Education counter-revolution in England sounds awfully familiar

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LONDON - The Conservative-led coalition government in the UK has embarked on a "shock therapy" deregulatory binge across the English education sector. This isn't a radical break with the prevailing policy orthodoxy. The rot set in years ago and wasn't really challenged during the 13 years of New Labour government. While New Labour invested in education, it also subscribed to the neoliberal orthodoxy that the market and private sector competition could make it more efficient.

Schools outside of democratic control

It was New Labour that brought in the idea of "city academy" schools as a solution to "failing schools." Obsessed with the idea that education and the knowledge economy could effectively replace "redistributory" policies (which would have posed a threat to big business and finance capital), New Labour created a class of schools outside of democratic control, controlled by private sponsors and given the freedom to deviate from nationally agreed contractual terms and conditions of employment for their teachers. These schools were a gift to the incoming Conservative-led coalition.

Conservatives had long sought to undermine democratic oversight of a comprehensive system, and under the coalition, the new Tory education secretary, Michael Gove, has seized his opportunity with alacrity. In 2010, Gove announced that the English school system was in crisis, that a generation of children was being let down by comprehensive schools that stunted their ambition. The solution, he announced, was to convert schools into academies and remove them from democratic control.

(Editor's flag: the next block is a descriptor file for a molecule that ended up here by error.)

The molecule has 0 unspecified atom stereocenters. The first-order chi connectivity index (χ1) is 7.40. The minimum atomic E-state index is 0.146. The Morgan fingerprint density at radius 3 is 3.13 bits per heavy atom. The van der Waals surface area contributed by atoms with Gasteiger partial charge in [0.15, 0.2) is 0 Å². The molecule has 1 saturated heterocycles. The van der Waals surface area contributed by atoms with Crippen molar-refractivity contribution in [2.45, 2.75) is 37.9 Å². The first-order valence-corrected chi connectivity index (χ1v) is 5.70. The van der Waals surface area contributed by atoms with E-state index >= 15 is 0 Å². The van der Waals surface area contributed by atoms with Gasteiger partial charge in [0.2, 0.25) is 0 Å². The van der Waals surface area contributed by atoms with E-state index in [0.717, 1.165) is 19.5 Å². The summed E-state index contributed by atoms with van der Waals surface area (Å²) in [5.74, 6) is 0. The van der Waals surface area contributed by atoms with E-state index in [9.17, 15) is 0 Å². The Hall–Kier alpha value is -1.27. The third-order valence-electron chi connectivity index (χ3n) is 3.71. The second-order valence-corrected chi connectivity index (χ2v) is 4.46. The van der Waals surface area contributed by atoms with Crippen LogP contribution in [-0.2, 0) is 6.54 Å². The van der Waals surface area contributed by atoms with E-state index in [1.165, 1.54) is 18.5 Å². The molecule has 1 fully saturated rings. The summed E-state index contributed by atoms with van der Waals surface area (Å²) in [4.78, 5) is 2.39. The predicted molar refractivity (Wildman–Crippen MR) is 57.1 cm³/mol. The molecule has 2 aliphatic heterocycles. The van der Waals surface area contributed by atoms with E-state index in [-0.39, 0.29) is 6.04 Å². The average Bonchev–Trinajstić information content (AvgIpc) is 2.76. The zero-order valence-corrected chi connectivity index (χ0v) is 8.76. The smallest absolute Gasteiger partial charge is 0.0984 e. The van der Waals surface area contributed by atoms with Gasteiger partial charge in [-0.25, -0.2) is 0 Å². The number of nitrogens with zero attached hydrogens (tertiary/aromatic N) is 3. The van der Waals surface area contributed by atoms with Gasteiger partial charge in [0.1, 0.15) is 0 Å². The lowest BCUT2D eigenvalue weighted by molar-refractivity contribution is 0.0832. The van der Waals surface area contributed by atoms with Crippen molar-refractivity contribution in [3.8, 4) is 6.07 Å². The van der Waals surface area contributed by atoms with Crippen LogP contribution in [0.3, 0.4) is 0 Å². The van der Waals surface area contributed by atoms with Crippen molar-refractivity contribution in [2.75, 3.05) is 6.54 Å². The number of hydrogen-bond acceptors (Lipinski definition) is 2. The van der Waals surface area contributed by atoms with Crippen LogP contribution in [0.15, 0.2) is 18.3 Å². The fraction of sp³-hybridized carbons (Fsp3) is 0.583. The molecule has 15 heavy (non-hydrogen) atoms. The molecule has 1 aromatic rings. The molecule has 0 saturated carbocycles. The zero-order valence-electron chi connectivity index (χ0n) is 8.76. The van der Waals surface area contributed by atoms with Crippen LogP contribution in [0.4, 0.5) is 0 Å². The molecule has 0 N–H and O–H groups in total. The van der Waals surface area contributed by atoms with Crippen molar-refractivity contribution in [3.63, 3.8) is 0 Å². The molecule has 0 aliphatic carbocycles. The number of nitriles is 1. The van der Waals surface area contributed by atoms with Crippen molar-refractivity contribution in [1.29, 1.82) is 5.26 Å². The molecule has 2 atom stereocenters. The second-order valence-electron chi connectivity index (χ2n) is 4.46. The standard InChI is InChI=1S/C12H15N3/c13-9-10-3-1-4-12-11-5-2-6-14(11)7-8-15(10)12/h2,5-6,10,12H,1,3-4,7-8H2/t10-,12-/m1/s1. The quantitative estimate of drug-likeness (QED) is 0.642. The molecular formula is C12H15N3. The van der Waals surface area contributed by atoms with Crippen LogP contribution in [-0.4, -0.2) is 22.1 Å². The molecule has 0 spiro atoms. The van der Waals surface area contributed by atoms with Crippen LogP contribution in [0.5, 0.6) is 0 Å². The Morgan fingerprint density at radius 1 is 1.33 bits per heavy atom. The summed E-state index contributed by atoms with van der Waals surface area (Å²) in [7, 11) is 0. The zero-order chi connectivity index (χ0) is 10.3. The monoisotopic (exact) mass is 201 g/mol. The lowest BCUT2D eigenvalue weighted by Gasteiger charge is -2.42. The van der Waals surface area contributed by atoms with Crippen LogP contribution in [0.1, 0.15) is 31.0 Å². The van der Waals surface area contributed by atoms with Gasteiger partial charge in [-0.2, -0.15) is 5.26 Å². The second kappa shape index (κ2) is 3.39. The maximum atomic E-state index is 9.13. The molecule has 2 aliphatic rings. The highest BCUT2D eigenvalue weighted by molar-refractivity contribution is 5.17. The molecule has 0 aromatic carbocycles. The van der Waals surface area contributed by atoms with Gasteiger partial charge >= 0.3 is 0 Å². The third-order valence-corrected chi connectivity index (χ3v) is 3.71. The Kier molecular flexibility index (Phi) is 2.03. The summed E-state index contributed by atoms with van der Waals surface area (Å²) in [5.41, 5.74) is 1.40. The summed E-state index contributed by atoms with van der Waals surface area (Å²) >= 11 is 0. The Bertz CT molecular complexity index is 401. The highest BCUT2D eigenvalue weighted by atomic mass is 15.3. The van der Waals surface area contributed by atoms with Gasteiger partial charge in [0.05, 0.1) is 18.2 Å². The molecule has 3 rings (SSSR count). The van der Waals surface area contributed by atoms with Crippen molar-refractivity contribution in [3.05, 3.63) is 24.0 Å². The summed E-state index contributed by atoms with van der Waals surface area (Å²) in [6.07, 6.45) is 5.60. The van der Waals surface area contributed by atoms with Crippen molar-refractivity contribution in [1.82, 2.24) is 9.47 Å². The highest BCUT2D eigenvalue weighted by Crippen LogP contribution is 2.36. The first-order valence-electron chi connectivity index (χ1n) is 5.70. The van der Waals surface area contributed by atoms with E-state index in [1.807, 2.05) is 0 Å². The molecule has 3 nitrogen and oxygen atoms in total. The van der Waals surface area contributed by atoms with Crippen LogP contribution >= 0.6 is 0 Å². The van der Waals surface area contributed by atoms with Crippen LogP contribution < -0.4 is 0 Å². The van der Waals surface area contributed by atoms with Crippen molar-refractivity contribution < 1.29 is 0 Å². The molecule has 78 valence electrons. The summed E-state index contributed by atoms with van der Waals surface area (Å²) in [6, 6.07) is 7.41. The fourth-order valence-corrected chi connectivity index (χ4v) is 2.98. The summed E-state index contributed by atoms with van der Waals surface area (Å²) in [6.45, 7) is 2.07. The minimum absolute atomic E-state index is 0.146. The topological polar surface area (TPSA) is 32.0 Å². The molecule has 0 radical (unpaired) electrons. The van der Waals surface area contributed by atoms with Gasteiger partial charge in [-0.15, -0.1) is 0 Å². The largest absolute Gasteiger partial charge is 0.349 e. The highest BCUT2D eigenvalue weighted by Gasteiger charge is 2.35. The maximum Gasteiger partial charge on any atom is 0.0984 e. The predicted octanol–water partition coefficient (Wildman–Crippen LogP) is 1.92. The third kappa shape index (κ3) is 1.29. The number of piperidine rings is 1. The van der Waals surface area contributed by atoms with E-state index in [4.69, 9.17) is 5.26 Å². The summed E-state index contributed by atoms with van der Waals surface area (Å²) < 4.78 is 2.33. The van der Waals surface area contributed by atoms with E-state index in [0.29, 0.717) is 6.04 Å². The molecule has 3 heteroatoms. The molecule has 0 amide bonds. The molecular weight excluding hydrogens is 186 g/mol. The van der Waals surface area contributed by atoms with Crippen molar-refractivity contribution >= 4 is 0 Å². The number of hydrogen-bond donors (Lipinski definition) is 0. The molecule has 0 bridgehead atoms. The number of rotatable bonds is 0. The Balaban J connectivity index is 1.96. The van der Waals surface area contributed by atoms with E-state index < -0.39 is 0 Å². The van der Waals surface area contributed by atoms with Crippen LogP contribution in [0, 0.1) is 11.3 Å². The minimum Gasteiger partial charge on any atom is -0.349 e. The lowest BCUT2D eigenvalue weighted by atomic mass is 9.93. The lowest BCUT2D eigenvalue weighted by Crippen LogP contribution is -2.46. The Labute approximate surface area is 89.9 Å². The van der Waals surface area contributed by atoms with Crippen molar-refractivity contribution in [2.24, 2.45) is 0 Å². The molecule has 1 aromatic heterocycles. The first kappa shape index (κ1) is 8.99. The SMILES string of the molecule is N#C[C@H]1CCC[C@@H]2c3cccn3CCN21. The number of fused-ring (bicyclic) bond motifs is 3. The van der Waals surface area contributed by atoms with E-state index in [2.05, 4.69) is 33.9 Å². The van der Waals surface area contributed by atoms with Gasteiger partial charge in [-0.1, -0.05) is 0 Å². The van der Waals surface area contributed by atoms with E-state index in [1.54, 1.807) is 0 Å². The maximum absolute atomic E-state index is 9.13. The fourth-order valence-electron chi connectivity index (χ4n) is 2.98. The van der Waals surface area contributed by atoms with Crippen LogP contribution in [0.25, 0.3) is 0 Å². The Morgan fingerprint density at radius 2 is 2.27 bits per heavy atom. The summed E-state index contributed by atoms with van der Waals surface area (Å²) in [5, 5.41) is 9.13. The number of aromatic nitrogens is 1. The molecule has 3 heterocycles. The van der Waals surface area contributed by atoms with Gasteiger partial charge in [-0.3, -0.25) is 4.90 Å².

Using a mixture of outright bribery through promises of extra funding and coercion, using the immense pressure on schools found to "require improvement" by a highly politicized inspectorate - Ofsted, Gove powered a process that ensured that English secondary schools felt they had little option but to convert to academy status. Fifty-six percent of all English secondary schools are now academies, but given the political pressures on their governors (in the UK, all state-run schools - what we call public schools - have volunteer governing bodies), the wonder is that so many have held out.

In an effort to force the pace, the Conservative-led coalition also passed new legislation enabling the establishment of new schools, called "free schools." In legal terms these are simply academies by another name but "free schools" were sold to the public as empowering local parents to set up their own schools without the need for tiresome red tape or even qualified teachers. The law establishing these schools has been written in such a way that they can be established on the basis of demand that only has to be evidenced by a scrap of paper with a few hundred names on it.